On why she and Ride kept their relationship from the public

The first long while that we were together, we invited each other everywhere. We were not verbally open. Well, Sally was not verbally open with friends and family. I was. But I would wonder what people were thinking. And it was awkward sometimes for me.

I did want to be more open. And when Sally retired from NASA, she moved out to California, and I shortly thereafter moved out to be with her, too. And so we were both professors. And it naturally would have evolved that we became more open about our relationship, but then we decided to start Sally Ride Science. And then that made us go back kind of — OK, get back in the closet, except for friends and family — because we were dependent on corporate sponsorships. And we just didn't think that Exxon Mobil, General Electric — you name it — Lockheed Martin would sponsor us if they knew that two of the founders, especially Sally, that Sally and I were together.

It was [difficult]. But then you kind of get used to stuff, too. And we worked so hard. We just worked. We loved building the company and to build something and try to make a difference. It was exciting and fun.

On Ride opening up about their relationship shortly before her death

I think it was much harder for me than it was for Sally. And we were actually at a conference announcing our new books. And I noticed that Sally did not feel well and her cheeks were slightly yellow. We realized something was wrong with her, so caught the next plane home, and she got diagnosed with pancreatic cancer. So we still weren't out — but Sally, as she got sicker and sicker and I went to every doctor's appointment with her. The nurse would say, well, who are you? And then Sally would just kind of look at her with that look Sally could give and say, she's my partner. So she finally kind of said the words.

On some final advice from Ride to O'Shaughnessy

A couple of weeks before she passed away, I told Sally that I wanted to have a big celebration — not like a funeral, not like a sad thing — but a celebration of her life and who she was with all our friends, our very important colleagues, her astronaut buddies, everybody that we could think of. And then I just started thinking, so we're going to have this big event that I'm going to organize. Many of the people know we're a couple, but most of them don't.

And so I went back upstairs and sat on Sally's little hospital bed and just said, you know what? Who am I going to be in the world? And she kind of thought about it for a second. And she was just lying down, you know, her hair completely shaved but just looking adorable (laughs), I might add. Salt and pepper little crew cut. And she said, you decide. Whatever you decide will be just fine. You decide. And, you know, that put me in shock.

Tam O'Shaughnessy, Sally Ride's life partner, accepts the Presidential Medal of Freedom on behalf of Ride from President Barack Obama at the White House in 2013. NASA/Carla Cioffi hide caption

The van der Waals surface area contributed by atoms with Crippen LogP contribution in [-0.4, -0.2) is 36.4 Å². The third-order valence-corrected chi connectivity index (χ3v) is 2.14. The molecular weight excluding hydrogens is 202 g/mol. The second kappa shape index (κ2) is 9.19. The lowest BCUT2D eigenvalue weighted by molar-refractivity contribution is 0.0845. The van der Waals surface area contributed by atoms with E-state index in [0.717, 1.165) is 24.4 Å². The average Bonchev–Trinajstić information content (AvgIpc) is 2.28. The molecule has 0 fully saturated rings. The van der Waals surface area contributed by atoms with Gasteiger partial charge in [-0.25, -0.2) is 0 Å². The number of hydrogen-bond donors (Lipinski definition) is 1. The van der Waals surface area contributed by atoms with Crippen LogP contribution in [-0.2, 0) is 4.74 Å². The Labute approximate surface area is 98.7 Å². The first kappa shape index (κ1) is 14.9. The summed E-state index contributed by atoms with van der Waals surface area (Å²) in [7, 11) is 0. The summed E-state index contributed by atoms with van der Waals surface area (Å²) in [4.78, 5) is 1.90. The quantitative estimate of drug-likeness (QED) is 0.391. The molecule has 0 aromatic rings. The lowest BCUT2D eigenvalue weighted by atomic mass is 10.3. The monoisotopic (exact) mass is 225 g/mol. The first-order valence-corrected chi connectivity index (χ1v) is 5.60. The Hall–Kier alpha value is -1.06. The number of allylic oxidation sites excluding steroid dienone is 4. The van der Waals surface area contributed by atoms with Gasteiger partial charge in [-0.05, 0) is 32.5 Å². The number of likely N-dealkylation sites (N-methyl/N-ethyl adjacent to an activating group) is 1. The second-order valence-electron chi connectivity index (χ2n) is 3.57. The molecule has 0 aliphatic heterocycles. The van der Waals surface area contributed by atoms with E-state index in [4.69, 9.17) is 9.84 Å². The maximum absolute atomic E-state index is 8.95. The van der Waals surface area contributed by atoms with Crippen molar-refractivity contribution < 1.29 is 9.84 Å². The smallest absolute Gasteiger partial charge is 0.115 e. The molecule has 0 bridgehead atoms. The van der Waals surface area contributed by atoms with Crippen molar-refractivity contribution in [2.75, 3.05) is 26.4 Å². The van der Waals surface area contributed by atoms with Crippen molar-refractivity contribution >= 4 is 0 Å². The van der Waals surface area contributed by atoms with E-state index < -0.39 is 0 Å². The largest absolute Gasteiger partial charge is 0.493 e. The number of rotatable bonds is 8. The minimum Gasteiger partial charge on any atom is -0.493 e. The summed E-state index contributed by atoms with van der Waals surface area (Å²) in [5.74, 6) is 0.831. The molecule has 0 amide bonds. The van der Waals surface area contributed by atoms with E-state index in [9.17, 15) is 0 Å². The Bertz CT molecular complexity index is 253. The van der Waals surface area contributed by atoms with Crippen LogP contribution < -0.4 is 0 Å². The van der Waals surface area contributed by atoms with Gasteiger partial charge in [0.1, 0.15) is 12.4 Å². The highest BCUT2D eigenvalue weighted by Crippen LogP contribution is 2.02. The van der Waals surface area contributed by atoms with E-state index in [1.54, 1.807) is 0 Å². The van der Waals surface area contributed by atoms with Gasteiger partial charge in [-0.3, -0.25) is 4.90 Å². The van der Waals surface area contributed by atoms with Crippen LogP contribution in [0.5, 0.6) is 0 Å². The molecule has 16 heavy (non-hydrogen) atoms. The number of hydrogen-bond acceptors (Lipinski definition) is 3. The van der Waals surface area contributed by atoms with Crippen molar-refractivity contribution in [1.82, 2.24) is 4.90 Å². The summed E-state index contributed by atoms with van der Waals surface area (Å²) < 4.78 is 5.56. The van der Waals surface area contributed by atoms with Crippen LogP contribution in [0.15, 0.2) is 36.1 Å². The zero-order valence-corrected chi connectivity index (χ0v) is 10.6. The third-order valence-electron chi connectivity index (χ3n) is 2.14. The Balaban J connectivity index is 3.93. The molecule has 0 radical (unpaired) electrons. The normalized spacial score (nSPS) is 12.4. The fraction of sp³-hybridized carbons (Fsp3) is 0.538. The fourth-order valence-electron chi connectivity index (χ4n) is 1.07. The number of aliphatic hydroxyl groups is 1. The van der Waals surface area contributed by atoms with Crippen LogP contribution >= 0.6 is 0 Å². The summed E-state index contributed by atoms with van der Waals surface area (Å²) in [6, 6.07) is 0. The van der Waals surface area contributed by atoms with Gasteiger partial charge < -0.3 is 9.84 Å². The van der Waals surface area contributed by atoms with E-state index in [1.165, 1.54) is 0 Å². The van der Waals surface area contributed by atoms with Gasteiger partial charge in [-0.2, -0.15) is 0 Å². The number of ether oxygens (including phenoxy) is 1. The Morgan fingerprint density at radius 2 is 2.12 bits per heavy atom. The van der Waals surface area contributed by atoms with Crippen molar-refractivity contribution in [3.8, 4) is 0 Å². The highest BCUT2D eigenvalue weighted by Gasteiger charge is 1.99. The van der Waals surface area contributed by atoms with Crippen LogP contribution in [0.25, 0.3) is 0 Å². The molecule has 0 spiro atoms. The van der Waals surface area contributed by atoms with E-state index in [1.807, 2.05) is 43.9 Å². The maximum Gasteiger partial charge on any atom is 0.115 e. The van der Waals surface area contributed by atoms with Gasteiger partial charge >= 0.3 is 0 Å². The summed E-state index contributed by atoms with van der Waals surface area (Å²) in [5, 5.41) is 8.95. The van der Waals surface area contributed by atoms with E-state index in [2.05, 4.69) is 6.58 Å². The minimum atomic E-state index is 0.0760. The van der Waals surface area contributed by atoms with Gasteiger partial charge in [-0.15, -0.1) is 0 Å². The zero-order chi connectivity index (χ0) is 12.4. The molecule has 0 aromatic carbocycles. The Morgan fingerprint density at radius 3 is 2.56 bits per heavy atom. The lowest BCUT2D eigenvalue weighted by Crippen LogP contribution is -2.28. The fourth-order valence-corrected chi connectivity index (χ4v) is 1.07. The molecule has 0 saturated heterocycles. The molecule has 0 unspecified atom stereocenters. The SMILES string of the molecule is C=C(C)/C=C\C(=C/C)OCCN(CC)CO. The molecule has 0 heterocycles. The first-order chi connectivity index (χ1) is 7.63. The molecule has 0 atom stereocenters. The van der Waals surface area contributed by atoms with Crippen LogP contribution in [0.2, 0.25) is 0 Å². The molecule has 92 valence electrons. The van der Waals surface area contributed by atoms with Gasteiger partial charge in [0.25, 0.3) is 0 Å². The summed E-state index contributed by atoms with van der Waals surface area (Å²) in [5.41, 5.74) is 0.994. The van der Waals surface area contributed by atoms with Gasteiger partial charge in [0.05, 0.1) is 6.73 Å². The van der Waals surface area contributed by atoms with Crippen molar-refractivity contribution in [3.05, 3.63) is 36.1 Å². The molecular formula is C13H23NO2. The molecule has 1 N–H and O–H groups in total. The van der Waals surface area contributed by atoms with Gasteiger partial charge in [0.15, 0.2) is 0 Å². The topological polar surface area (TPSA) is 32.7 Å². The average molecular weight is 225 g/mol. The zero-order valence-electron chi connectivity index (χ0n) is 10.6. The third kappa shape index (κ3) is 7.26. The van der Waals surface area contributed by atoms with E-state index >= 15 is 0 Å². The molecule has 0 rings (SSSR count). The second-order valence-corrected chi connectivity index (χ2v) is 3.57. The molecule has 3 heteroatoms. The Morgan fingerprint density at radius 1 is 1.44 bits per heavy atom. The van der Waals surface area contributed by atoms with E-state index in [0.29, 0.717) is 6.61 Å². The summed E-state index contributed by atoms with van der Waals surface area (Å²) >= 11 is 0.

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NASA/Carla Cioffi

Tam O'Shaughnessy, Sally Ride's life partner, accepts the Presidential Medal of Freedom on behalf of Ride from President Barack Obama at the White House in 2013.

NASA/Carla Cioffi

So I kind of ran downstairs and Sally's sister Bear was staying with us and one of our good friends. I said, you wouldn't believe what Sally just told me. And what should I do? I want to protect Sally. I want to protect NASA. And both Bear and Karen [Flammer, a close friend and co-founder of Sally Ride Science] said, tell the truth. That's who you are. That's who Sally is. And [I] basically wrote an obituary about Sally. So I made it clear that she and I were a couple for 27 years and I'm being left behind. Her mother was being left behind, Bear, nieces and nephews and so on. And that just took off when she passed away because most people didn't know she was ill. Very few people in general knew that she was gay. So it was really Sally telling me to do what I thought was best and then my friends helping me realize that I needed to be true to myself. And it changed my life, and I wish Sally could experience that, though.

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On accepting the Presidential Medal of Freedom on behalf of Ride from President Barack Obama

First of all, I love President Obama and for him to be brave enough, I think, and just do the right thing. Sally's mother could have received the award, her sister, her former husband. And he selected me. It was an amazing experience. Gosh, I wish Sally had been around to see all this stuff and to experience kind of our authentic selves, as Billie Jean [King] would say. And I love that phrase actually. Be who you are. Don't cover it up.

We want to know which LGBTQ+ scientists have inspired you! Email the show at shortwave@npr.org.

This episode was produced by Brit Hanson, fact-checked by Indi Khera and edited by Viet Le. Avie Schneider produced for the web.